Our little punk rock chick, "Blondie" got her name due to the green dye that the hatchery dabbed on her head to help differentiate her rare breed ( a Delaware ) from a similar looking bird. This is her, just two days old,  in her first few moments playing in the clover on her first day home.

The black bird under the red light is our Barred Plymouth Rock, named "Tweeds", checking out her temporary digs in the brooder on her first day at our place. And the eye lined beauty stretching her wings in the garden is our Ameraucana, "Cleopatra",  at just one week old.... they grow so fast ( she is the teeny day old chick pictured on the skateboard in the opening pic of this blog entry ).

"Tweeds" and "Scarlet" ( our Rhode Island Red ) curl up in my knit wool scarf on a cool day at just a few days old.

James built and I painted the chicken's coop and run out of mostly salvaged materials. This is the coop when it was under construction. I still marvel at how James just pieced it together without plans. He is amazing to me! Pre-made housing would have been a lot easier but we had a bunch of salvaged wood, wire, bolts and other stuff just begging for a second life. Re-using stuff is always an eco chic first resort around here.

Julian's very own chicken is a sweet natured Buff Orpington named "Peaches". One day, Julian remembered that there was a picture of her breed in a book on our shelves. He scouted it out, found the page and showed "Peaches"........ peaches! " Peaches ... it's you!", he chimed. Juju is convinced his chicken is famous!

Many days, Peaches can be found hanging out on Juju's shoulder or forearm..... kind of like a pirate's parrot. She has even taken a ride in Julian's car seat to pick up the kids after school! But here, they just soak up the sun best buddy style on the patio.

A young scarlet is the first of the flock to figure out that a dust bath in the sun is a very good thing.

Just two weeks old and hunting around under the tree swing on a late spring day for any tasty thing they can find.

Fast forward to today. Here is Scarlet and Cleopatra this afternoon hanging out under the nectarine tree.

Tweeds seeks out some fruit in the branches above only to discover that we already chowed down that particular harvest a couple of weeks ago.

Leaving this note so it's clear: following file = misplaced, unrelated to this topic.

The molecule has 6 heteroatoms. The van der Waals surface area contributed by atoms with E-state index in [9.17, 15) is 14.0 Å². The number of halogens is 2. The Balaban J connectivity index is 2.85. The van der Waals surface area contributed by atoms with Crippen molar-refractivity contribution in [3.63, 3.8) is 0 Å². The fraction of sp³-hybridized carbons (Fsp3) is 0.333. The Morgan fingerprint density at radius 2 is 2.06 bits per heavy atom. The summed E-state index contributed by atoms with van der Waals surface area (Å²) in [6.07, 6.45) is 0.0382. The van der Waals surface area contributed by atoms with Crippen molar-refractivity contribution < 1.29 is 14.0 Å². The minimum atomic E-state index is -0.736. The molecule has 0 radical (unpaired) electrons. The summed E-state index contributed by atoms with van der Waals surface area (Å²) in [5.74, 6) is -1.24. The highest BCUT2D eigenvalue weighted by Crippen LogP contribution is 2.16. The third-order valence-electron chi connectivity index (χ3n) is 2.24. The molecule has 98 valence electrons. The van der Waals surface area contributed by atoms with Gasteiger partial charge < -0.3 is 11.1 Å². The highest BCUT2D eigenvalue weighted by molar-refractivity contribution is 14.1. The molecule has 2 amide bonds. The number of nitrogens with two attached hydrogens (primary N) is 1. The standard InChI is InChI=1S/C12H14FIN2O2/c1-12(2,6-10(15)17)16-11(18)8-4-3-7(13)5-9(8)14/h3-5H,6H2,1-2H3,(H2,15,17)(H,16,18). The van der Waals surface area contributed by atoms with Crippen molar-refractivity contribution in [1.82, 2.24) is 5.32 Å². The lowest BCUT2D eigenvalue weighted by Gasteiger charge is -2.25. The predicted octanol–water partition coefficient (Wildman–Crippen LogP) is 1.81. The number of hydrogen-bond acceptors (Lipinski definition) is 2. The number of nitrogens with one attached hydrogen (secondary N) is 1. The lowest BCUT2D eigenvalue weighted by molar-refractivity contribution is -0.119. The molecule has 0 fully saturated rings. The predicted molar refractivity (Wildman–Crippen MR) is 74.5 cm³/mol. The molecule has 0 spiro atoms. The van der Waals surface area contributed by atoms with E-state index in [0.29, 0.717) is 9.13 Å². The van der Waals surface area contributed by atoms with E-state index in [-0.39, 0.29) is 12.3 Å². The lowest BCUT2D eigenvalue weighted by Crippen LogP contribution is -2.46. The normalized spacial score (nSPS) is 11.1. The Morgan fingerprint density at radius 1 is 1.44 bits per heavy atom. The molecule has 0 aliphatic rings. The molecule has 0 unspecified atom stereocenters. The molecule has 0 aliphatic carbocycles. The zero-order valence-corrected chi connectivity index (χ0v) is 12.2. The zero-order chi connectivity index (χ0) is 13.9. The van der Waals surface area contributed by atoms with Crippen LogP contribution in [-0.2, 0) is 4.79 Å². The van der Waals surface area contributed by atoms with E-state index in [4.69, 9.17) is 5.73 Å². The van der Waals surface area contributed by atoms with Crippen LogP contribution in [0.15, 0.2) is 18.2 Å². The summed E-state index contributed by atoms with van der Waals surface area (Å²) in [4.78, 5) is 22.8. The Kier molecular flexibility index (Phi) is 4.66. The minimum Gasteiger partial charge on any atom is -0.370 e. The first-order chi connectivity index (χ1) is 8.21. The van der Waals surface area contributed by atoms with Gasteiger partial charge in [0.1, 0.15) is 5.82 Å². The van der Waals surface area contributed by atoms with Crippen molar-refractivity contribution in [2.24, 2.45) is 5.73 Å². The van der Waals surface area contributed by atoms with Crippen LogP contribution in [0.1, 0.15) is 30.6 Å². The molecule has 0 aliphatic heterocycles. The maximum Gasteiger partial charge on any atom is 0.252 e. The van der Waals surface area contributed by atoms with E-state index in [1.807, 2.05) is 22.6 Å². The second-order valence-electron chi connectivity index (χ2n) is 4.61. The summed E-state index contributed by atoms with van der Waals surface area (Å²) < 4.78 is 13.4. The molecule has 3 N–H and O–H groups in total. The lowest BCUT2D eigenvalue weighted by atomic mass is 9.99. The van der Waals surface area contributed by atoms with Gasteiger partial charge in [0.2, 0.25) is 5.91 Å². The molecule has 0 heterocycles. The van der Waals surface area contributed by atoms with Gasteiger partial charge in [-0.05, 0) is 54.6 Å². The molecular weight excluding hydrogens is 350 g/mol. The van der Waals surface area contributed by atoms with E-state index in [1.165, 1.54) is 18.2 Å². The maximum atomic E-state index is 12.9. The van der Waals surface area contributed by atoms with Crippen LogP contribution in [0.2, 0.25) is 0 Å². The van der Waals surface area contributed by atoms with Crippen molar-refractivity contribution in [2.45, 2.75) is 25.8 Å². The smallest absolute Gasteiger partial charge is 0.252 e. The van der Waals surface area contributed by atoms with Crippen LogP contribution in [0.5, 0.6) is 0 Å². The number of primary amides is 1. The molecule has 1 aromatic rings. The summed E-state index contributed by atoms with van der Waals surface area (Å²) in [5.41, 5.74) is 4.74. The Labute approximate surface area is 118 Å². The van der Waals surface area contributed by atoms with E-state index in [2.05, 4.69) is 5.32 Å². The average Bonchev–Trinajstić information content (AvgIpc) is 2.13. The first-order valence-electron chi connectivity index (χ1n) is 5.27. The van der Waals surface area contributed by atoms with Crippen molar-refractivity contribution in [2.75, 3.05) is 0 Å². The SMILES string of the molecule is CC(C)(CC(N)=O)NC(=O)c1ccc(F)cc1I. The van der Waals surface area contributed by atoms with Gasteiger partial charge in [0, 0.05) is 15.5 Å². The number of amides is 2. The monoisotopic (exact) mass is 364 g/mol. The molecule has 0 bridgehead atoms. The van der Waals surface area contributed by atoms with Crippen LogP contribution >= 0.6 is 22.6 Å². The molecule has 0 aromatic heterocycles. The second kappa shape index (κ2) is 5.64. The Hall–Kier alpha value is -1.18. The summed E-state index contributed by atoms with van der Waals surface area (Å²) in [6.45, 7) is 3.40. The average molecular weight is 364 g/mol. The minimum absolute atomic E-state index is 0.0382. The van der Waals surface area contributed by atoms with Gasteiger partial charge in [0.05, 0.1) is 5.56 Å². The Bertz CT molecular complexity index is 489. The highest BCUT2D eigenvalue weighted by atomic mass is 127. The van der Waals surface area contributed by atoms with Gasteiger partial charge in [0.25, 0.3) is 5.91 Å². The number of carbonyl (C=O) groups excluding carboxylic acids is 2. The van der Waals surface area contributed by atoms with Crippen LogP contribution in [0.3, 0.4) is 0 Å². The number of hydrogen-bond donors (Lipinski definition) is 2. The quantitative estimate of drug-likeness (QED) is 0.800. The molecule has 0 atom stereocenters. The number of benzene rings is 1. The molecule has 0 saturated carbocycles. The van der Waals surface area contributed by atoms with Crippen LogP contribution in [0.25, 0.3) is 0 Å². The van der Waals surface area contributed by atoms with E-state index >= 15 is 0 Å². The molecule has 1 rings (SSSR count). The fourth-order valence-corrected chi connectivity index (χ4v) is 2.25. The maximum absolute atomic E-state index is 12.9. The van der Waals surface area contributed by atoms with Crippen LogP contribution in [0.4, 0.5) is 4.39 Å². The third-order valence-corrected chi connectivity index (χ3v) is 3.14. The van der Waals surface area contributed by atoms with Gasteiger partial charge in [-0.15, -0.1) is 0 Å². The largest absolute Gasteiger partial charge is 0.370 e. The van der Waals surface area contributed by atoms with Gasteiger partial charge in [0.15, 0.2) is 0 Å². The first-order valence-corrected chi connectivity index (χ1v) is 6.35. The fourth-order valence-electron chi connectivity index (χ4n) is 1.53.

Blondie finds a good vantage point as the sun starts to set against the foothills

Scarlet struts the stone wall looking for a treat to eat amongst the sunflowers and quinoa.

The girls pick up seeds and grain with total precision as they scratch and coo.

"Buttercup", our other Delaware, ventures into Julian's garden ( dubbed Jujubee Way ) in the quest for fat juicy bugs to munch on.

Our girls leap on and off the wall between garden beds as they express their chickeness. Free range is a beautiful thing!

The ladies follow their natural instincts to roost up high as they head back in to the coop for the night while the light shifts to darkness. And I get one last snuggle from the affectionate and curious Tweeds before saying goodnight.

"Nefertiti", our chicken of questionable breed ( we think she may be a Welsummer, but her white earlobes keep throwing us off. she was sold to us as an Ameraucana.....but...... um...... no.... don't think so.), gives the garden a final look before heading in. You can almost hear a happy chicken sigh as she clucks " to scratch, to graze to roll in the dirt........hey that was a great day!"

So seriously why didn't we do this sooner!?!?!!!

We love these wacky birds! They've quickly become a part of our life here. Up to this point they have just been fantastic and affordable pets ( a day old chick literally costs less than a latte!). We are expecting their first eggs in a couple more weeks and everyone is excited at the thought of the daily egg hunt. Local organic, free range lovingly raised eggs... here we come. Now if I could just get Mom to fly in to my kitchen to fry them every morning the experience would be complete!